UPDATED 12 October 2020:
Since this article’s last update, we’ve seen yet more loosening of the rules around Australia’s states and territories. The biggest change is Queensland opening to the ACT and SA allowing quarantine free travel to NSW. However, there have been more minor changes from other states in terms of the areas they designate as hotspots. Most states and territories are now open to NSW, while Victoria remains largely locked off to the rest of the country.
Here, Australian Aviation tries to explain the restrictions in every Australian state.
Please visit the official sites for more detailed information, the latest updates (particularly from so-called hotspots), and directions for any permits or exemptions you might have to apply for.
Despite Victoria technically being fully open, the state is now effectively closed off to the rest of Australia because of bans in every other state. Residents returning from other states don’t have to quarantine at home, but may be subject to other restrictions: Melbourne’s lockdown has been relaxed but remains in place with only limited socialising allowed. Residents in regional areas can also fly recreationally.
Excluding Victoria, NSW is open to all states. Anyone who wants to enter NSW from Victoria, though, needs to apply for a permit. Residents of NSW can return but will be required to quarantine in a hotel. After a state government U-turn, this will be free until Thursday, 11 September. Anyone who previously paid a charge from 7-12 August can apply to have their money refunded.
The state is closed to all of Victoria and NSW, which are designated COVID-19 hotspot areas. Queensland residents from these areas can return but must quarantine at a “government arranged hotel” when they’re back. However, the state opened to the ACT on 25 September. Visitors must fly, rather than drive, across the border to avoid travelling through NSW, which it deems a hotspot.
WA has the strongest restrictions in Australia and is now closed to everyone, including, crucially, residents who wish to return home, unless they obtain an exemption. Those that do will need to home quarantine for 14 days. Those who have visited NSW and Victoria in the last fortnight will find it harder to obtain an exemption. Anyone who is able to enter the state is asked to bring their own masks. WA residents returning from abroad are allowed to re-enter the state subject to conditions and having undertaken the usual hotel quarantine. In a recent update, those entering from Victoria, with an exemption, can now home quarantine rather than hotel quarantine due to declining case numbers.
The ACT’s rules are complex. People who have been in Victoria during the past 14 days are banned from entering the ACT, except for ACT residents and those who have an exemption. Those who arrive must then quarantine at home if possible, or in a hotel if not.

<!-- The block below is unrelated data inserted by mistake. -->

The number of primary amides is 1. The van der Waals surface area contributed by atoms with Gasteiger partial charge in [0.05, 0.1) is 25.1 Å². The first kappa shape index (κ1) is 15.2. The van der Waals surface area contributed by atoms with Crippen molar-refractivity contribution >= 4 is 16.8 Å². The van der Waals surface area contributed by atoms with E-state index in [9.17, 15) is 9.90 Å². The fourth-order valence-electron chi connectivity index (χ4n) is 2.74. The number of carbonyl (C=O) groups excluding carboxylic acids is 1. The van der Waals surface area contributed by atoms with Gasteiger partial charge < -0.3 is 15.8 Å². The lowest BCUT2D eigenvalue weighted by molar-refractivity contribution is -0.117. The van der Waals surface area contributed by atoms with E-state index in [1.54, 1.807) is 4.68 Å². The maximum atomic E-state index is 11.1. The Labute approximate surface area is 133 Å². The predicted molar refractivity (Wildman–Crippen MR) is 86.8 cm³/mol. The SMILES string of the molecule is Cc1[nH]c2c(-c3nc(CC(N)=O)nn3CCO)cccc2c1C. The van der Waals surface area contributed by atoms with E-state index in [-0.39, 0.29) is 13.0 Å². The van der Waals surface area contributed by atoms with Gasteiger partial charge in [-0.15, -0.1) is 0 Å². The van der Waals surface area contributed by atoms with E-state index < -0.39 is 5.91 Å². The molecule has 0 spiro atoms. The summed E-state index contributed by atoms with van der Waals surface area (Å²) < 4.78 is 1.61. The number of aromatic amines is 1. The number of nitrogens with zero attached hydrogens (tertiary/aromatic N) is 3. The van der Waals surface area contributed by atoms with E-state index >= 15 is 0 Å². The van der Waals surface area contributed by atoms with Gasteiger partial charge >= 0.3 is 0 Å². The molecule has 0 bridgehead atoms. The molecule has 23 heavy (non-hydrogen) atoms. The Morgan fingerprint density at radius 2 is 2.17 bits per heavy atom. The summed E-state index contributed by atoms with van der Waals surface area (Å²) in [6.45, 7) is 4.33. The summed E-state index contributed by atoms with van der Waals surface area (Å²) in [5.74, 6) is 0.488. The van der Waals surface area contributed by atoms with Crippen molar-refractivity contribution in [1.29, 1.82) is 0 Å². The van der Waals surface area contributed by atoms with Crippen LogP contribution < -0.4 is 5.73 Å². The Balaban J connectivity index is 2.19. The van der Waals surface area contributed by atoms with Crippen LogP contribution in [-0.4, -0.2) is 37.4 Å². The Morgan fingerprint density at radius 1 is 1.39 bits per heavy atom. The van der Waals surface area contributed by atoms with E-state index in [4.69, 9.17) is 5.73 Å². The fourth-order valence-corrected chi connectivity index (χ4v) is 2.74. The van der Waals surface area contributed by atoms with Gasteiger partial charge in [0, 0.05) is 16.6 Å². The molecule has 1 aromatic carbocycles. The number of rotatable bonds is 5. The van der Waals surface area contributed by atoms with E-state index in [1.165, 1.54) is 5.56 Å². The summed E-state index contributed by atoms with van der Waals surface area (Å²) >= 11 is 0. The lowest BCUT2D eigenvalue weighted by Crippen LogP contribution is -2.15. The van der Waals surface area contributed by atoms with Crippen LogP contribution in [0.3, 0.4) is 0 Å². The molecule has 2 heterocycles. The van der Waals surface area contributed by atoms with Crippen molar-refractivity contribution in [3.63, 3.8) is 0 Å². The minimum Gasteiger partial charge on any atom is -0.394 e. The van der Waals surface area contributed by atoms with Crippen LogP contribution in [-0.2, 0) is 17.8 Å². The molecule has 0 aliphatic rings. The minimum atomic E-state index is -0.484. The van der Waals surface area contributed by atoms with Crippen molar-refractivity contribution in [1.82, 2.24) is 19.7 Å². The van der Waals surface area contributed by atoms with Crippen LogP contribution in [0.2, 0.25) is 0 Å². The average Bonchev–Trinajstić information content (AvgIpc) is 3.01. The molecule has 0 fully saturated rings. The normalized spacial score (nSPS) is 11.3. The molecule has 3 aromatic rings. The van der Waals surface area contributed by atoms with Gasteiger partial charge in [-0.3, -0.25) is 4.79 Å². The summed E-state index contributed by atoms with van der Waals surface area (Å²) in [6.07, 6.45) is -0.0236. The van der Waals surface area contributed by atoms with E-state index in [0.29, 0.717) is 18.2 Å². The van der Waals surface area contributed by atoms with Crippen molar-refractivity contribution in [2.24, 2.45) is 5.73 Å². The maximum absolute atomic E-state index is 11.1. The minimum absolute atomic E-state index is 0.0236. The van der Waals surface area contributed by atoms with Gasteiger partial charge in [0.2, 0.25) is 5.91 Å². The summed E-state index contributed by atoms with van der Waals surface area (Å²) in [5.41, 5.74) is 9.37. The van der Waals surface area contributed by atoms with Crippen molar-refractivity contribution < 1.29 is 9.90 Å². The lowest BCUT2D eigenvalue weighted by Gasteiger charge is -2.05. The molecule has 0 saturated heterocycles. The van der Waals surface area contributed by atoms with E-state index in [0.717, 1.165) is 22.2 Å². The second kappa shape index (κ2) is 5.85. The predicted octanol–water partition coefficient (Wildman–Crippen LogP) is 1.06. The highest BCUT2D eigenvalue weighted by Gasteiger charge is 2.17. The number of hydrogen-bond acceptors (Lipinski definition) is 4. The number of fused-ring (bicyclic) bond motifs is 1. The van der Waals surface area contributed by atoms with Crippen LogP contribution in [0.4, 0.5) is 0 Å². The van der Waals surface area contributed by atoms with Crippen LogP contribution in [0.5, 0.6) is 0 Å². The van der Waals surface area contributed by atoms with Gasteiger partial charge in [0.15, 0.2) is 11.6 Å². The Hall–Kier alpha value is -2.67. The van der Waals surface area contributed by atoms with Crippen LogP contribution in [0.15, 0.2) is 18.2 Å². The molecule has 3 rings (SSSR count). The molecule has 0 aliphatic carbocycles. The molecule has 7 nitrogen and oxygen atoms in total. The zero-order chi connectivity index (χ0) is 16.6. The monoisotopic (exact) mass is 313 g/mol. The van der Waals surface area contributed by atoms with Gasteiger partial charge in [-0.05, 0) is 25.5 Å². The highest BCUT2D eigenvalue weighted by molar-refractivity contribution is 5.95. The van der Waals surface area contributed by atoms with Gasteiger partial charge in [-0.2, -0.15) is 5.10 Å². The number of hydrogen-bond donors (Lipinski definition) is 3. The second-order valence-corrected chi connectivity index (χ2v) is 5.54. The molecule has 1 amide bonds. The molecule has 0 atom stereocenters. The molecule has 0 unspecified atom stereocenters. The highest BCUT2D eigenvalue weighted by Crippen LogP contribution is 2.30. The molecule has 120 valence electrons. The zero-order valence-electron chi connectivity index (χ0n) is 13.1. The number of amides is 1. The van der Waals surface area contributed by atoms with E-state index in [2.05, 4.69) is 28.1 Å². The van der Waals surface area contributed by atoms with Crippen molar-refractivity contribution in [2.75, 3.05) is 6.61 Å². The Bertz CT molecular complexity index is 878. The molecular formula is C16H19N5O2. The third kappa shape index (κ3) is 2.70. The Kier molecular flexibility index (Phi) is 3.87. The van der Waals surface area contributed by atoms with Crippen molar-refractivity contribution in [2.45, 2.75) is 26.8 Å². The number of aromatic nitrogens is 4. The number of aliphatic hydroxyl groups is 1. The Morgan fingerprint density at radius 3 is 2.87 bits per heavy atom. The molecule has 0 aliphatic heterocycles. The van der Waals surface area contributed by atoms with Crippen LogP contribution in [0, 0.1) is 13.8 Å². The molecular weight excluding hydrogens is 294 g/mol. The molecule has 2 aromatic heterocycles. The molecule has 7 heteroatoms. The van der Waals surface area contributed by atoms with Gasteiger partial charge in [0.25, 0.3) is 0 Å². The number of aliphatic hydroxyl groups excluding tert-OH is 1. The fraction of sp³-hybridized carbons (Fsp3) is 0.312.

The state government is now advising ACT residents not to travel to Victoria and “covid-affected” areas of NSW. This is a significant relaxing of the previous advice, which advised against all travel to and from Greater Sydney.
People who have, more generally, been in selected hotspot areas are advised not to visit or work in high-risk settings, including aged care facilities, hospitals and correctional facilities, for a period of 14 days after leaving these areas. However, there is no requirement for these people to quarantine.
The territory border is otherwise open.
The territory is now open to most of Australia, except designated hotspot areas, which includes much of Melbourne but no longer Greater Sydney. Australians from these hotspots can enter, though must undertake quarantine at a designated facility that charges $2,500. NT Chief Minister Michael Gunner hinted that he could open the area to visitors to Sydney in October, but that’s conditional on case numbers remaining low.
Tasmanian residents returning home must now self-quarantine for 14 days. Non-Tasmanian residents can enter but must quarantine at government accommodation. Tasmanian residents who have been in Victoria or other designated hotspots must quarantine at a government facility. Anyone entering the state must now gain pre-approval.
However, Premier Peter Gutwein has said the state is looking to significantly relax the rules from 26 October for “low-risk” states which are currently defined as “South Australia, Western Australia, the Northern Territory, Queensland, the ACT and possibly NSW”.
Travellers from Victoria, including South Australian residents, are no longer able to return. Some essential travellers are exempt. Residents and non-residents from NT, ACT, Queensland, Tasmania and WA can enter without restriction, as well as NSW, after a recent relaxing of the rules.